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Journal of Radiology Case Reports

Spontaneous talar and calcaneal fracture in rheumatoid arthritis: a case report

Case Report

Antonio Spina1*, Alberto Clemente1, Chiara Vancini1, Majlinda Fejzo1, Paolo Campioni1

Radiology Case. 2011 July; 5(7):15-23 :: DOI: 10.3941/jrcr.v5i7.735

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1. Department of Radiology, Ferrara University, Ferrara, Italy

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  ABSTRACT
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Rheumatoid arthritis (RA) leads to a progressive weakening of the skeleton which may result in bone fractures. However, spontaneous fractures (exclusive of stress fractures, vertebral collapse, and superficial articular fragmentation) in patients with rheumatoid arthritis have been only occasionally reported in the medical literature. A case of spontaneous talar and calcaneal fracture in rheumatoid arthritis is described. Bone lesions were identified on radiographs, MR images and scintigraphy in a patient with right ankle pain. The absence of episodes of acute trauma, and the presence of acute clinical manifestations should guide the clinical suspicion.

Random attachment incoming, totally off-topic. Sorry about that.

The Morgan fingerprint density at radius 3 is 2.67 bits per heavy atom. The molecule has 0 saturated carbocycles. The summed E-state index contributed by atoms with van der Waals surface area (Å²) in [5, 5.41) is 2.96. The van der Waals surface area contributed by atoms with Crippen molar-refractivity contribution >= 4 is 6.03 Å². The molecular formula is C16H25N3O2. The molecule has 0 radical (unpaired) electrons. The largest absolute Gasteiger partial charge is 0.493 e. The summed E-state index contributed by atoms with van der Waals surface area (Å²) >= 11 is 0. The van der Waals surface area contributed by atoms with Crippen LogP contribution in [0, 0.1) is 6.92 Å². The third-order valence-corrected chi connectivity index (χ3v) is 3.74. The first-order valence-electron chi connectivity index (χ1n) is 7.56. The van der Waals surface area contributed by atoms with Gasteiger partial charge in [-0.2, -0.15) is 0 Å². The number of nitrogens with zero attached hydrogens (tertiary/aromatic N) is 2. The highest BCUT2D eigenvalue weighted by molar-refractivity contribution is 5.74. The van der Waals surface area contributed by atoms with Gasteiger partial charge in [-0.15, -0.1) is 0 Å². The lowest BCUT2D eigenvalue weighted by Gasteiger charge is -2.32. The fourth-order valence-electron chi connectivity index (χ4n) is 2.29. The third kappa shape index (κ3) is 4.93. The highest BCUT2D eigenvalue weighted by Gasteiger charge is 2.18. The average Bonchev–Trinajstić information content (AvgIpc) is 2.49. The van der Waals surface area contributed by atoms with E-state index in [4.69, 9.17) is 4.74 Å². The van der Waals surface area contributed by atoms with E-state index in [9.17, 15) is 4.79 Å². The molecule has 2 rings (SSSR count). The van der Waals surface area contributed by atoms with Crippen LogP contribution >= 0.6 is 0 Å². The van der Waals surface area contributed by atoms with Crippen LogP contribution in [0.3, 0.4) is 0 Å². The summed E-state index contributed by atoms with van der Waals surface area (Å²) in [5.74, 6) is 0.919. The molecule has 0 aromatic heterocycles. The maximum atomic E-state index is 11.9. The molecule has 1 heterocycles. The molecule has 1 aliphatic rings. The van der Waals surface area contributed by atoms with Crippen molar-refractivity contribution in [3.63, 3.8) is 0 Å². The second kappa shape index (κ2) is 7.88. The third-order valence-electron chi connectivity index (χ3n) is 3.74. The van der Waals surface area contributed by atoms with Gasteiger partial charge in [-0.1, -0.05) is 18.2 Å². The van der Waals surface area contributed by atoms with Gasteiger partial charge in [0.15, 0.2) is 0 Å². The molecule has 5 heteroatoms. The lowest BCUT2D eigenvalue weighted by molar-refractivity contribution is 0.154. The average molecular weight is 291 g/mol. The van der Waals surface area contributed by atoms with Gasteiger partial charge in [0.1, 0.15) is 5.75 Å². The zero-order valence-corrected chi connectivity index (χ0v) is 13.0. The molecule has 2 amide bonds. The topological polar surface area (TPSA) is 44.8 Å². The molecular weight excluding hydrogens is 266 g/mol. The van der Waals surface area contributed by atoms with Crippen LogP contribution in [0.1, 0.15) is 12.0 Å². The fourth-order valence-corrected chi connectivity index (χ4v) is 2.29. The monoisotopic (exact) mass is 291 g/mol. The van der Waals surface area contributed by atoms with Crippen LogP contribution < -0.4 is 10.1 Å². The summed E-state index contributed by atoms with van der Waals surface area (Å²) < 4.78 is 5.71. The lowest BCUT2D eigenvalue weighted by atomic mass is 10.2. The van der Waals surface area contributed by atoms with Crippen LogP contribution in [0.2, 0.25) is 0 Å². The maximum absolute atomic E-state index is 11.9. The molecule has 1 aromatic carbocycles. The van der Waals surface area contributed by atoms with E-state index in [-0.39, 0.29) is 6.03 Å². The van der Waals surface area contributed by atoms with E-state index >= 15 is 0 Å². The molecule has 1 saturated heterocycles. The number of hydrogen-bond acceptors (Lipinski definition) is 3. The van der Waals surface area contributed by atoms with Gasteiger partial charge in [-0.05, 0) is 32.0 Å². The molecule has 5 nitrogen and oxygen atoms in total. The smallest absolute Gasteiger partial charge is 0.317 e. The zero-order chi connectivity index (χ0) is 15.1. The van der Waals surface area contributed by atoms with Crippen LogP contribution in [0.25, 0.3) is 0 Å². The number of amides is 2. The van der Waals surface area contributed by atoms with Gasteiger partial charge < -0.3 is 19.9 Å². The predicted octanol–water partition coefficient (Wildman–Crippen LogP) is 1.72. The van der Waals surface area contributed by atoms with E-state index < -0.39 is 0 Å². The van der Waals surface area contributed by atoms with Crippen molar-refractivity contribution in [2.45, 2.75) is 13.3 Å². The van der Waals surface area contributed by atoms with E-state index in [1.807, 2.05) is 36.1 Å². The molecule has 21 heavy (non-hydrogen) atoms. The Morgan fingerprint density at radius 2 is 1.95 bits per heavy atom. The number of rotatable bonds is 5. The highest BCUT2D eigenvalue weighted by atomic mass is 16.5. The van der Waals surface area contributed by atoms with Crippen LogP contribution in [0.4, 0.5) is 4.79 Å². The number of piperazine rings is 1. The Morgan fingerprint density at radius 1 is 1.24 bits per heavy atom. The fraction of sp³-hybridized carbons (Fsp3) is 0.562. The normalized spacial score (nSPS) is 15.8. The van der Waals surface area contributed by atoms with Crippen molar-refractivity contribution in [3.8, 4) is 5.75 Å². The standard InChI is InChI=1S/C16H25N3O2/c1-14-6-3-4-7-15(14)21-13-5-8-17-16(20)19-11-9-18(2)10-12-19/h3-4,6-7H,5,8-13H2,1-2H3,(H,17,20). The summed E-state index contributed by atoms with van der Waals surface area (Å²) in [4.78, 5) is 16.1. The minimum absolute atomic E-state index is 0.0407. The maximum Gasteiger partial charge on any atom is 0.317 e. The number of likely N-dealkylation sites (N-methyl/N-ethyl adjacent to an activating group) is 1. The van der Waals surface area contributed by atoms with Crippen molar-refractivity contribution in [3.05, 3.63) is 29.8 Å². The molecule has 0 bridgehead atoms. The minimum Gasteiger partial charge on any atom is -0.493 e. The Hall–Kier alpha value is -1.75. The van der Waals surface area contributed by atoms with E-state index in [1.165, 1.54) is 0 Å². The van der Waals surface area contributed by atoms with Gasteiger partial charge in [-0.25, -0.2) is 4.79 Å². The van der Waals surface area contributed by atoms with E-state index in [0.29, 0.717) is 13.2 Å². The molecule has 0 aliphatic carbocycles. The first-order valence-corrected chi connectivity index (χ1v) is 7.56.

CASE REPORT
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A 78-year-old female patient with a known diagnosis of RA presented with a 2-month history of calcaneal pain without any history of acute trauma. In this patient RA was diagnosed about 6 years before the onset of the calcaneal pain. During a previous hospital admission her laboratory exams showed increased ESR and positive rheumatoid factor, ANA and anti-citrullinated protein antibodies, but there was no other relevant alteration in blood test (in particular normal C-reactive protein, blood glucose and inorganic phosphate). Urine calcium test was normal. There was no evidence of diffuse and severe osteoporosis, as remarked on the DEXA performed on the femoral bone with the result of a T-score of -0.6. The patient had hypertension, and smoked about 25 cigarettes per day for about 30 years. She reported benefit from DMARD methotrexate treatment (7.5 mg MTX, 1 tbl/week for about 5 years). When necessary, joint pain was treated by NSAIDs, steroids were never used.

Externally acquired ultrasound showed calcific enthesopathy of the plantar fascia, with thickening and hypoechogenicity reported as "fasciitis" (not shown).

Subsequent radiography revealed an area of subtle radiolucent line in the subtalar region of the calcaneus with cortical disruption, compatible with fracture (Fig. 1 Preview this figure

Figure 1: Conventional Radiography
78-year-old female with rheumatoid arthritis and spontaneous talar and calcaneal fracture. Lateral view of conventional radiography (1a) and magnification view (1b) of the ankle showing a subtle radiolucent line in the subtalar region of the calcaneus with cortical disruption. Presence of calcific enthesopathy of the Achilles tendon and of the proximal insertion of the plantar fascia. Regular congruence of visible joints. No pathologic findings are visible in the posterior region of the talus. Presence of a tortuous calicified vessel projecting over the soft tissues posterior to the tibia and ankle (Protocol conventional radiography: 40 kV, 5 mAs)